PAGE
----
This exciting new edition is an indispensable guide for undergraduates to the study of Alexander the Great, showing the problems of the ancient source material, and making it clear that there is no single approach to be taken.
The twelve thematic chapters contain a broad selection of the most significant published articles about Alexander, examining the main areas of debate and discussion:
- The Sources
- Alexander’s Influences and the Macedonian Background
- Alexander’s Aims
- Alexander’s Battles and Generalship
- Alexander and the Greeks
- Alexander and the Persian Empire
- Alexander, India and the Gedrosian Desert
- From Mass Marriage to Death
- Alexander and the ‘Unity of Mankind’
- Alexander and Deification
- Alexander and Conspiracies
- Alexander: The ‘Great’?
The Reader has the distinctive feature of translating a substantial number of the more inaccessible primary sources; each chapter is also prefaced with a succinct introduction to the topic under consideration.
Table of Contents
1. The Sources 2. Alexander’s Influences and the Macedonian Background 3. Alexander’s Aims 4. Alexander’s Battles and Generalship 5. Alexander and the Greeks 6. Alexander and the Persian Empire 7. Alexander, India and the Gedrosian Desert 8. From Mass Marriage to Death 9. Alexander and the ‘Unity of Mankind’ 10. Alexander and Deification 11. Alexander and Conspiracies 12. Alexander: The ‘Great’?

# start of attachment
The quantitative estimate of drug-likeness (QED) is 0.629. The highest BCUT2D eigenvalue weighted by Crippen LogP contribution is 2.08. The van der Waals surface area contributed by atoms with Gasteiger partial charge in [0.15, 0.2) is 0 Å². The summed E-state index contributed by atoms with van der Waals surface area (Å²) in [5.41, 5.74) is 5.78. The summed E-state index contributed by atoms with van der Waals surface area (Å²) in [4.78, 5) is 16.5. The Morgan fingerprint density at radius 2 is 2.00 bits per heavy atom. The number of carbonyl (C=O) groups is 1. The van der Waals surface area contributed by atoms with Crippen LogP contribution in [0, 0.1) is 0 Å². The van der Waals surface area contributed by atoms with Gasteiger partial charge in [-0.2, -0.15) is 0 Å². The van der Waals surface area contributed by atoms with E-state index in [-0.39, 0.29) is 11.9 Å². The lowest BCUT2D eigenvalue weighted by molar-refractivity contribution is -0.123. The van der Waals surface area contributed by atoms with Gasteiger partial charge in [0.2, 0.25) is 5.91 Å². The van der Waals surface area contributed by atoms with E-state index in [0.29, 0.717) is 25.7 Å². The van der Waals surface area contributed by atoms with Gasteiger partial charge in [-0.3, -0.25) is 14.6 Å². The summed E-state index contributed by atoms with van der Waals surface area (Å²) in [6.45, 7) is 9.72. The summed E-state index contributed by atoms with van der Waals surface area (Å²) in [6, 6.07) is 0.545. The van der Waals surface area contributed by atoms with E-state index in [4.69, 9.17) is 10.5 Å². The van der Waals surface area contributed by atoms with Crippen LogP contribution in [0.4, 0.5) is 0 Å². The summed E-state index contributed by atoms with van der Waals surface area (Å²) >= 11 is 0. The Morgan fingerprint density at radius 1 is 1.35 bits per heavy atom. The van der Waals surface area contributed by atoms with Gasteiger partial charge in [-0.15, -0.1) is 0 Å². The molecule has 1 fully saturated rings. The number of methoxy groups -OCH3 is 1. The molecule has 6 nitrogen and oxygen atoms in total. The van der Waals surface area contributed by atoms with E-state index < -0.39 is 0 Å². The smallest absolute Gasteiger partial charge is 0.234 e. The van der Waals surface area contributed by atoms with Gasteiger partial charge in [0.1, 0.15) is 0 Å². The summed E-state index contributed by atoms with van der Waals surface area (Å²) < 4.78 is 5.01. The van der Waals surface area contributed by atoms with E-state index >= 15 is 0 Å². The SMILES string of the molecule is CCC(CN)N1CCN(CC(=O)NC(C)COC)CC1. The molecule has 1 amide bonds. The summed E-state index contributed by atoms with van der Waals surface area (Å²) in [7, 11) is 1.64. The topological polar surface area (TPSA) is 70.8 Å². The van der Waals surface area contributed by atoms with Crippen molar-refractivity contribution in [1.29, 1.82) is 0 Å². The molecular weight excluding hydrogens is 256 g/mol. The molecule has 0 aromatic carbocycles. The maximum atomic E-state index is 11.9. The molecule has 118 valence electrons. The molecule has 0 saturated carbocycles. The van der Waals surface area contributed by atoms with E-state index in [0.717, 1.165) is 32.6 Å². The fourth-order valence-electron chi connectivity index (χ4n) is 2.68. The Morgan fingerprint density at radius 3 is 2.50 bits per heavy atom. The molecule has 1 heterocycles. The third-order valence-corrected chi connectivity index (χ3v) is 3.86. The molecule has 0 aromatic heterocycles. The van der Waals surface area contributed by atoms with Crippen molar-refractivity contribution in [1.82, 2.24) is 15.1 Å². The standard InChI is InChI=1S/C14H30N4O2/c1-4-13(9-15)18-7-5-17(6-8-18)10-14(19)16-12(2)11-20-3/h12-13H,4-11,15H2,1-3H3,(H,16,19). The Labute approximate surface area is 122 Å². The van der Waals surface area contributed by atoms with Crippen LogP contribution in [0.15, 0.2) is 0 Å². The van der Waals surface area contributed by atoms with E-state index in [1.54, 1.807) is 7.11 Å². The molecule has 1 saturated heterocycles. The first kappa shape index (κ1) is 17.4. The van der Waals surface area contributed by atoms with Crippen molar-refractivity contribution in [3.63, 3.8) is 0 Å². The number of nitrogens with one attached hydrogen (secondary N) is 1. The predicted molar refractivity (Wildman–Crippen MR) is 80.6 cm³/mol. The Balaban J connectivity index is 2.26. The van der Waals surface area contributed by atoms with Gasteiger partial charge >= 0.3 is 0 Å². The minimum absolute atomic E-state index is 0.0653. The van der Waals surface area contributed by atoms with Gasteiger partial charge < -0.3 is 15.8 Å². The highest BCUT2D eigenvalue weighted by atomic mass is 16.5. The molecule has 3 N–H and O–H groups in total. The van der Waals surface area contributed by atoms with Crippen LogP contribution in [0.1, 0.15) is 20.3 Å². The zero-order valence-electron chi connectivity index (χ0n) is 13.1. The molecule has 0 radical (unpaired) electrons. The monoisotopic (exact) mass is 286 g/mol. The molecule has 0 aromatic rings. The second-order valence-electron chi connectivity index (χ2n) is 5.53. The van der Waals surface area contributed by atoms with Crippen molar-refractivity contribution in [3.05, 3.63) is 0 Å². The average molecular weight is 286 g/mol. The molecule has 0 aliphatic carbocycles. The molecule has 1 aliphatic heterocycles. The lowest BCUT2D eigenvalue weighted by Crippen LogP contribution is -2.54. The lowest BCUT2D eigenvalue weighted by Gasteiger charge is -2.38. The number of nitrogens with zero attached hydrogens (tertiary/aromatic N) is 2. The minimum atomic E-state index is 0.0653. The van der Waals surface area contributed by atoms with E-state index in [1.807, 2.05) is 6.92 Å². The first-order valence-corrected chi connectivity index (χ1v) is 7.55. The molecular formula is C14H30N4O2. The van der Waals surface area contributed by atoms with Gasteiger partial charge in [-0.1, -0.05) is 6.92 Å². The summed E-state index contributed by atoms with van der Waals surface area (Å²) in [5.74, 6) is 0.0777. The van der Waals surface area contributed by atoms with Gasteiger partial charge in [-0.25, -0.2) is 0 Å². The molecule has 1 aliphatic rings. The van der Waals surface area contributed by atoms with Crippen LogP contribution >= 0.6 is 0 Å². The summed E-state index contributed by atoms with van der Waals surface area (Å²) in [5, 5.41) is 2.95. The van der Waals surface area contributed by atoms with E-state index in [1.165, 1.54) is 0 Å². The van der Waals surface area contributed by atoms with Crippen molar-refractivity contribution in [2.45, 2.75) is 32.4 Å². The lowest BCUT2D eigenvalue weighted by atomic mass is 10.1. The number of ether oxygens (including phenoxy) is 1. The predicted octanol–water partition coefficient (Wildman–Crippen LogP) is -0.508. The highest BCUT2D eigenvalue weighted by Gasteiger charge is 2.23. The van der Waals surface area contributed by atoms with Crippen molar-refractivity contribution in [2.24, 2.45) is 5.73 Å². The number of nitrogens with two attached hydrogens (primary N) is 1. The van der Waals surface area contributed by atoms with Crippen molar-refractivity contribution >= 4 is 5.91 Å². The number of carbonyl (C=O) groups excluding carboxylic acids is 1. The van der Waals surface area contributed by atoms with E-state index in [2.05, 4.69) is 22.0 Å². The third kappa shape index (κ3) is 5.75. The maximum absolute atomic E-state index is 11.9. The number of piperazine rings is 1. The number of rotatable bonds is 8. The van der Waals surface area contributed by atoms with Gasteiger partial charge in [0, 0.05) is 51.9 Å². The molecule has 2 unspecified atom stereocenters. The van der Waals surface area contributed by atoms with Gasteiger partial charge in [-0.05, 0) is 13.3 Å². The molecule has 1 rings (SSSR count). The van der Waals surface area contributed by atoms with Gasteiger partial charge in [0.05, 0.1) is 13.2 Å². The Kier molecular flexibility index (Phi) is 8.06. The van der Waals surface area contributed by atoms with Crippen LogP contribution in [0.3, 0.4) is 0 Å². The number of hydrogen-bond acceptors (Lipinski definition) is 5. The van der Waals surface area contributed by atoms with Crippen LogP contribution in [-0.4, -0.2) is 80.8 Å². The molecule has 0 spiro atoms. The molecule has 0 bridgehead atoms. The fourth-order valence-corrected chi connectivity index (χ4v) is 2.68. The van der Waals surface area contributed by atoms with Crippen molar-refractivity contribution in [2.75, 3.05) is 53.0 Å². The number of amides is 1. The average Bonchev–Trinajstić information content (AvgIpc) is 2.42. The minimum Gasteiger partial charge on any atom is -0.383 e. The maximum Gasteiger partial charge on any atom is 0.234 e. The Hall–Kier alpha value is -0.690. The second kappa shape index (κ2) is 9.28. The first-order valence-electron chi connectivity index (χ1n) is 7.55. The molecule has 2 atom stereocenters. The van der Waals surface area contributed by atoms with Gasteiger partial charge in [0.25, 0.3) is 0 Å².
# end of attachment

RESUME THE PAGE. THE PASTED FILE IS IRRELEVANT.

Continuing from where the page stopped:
Ian Worthington is Professor of History at the University of Missouri. He has published 15 sole-authored and edited books and over 100 articles and essays on Greek history, epigraphy and oratory. In 2005 he won the Chancellor’s Award for Outstanding Research and Creativity in the Humanities, in 2007 the Student-Athlete Advisory Council Most Inspiring Professor Award and in 2010 the William H. Byler Distinguished Professor Award.
"This second edition constitutes a thorough revamp. Many of the newly included essays were simply written too late for the first edition; but Worthington has done much more than just take account of excellent new work, because several of the newly included essays predate the first edition. In other words, he has rethought the entire project.... Like its predecessor, the second edition is a great success and an indispensable teaching tool." - Bryn Mawr Classical Review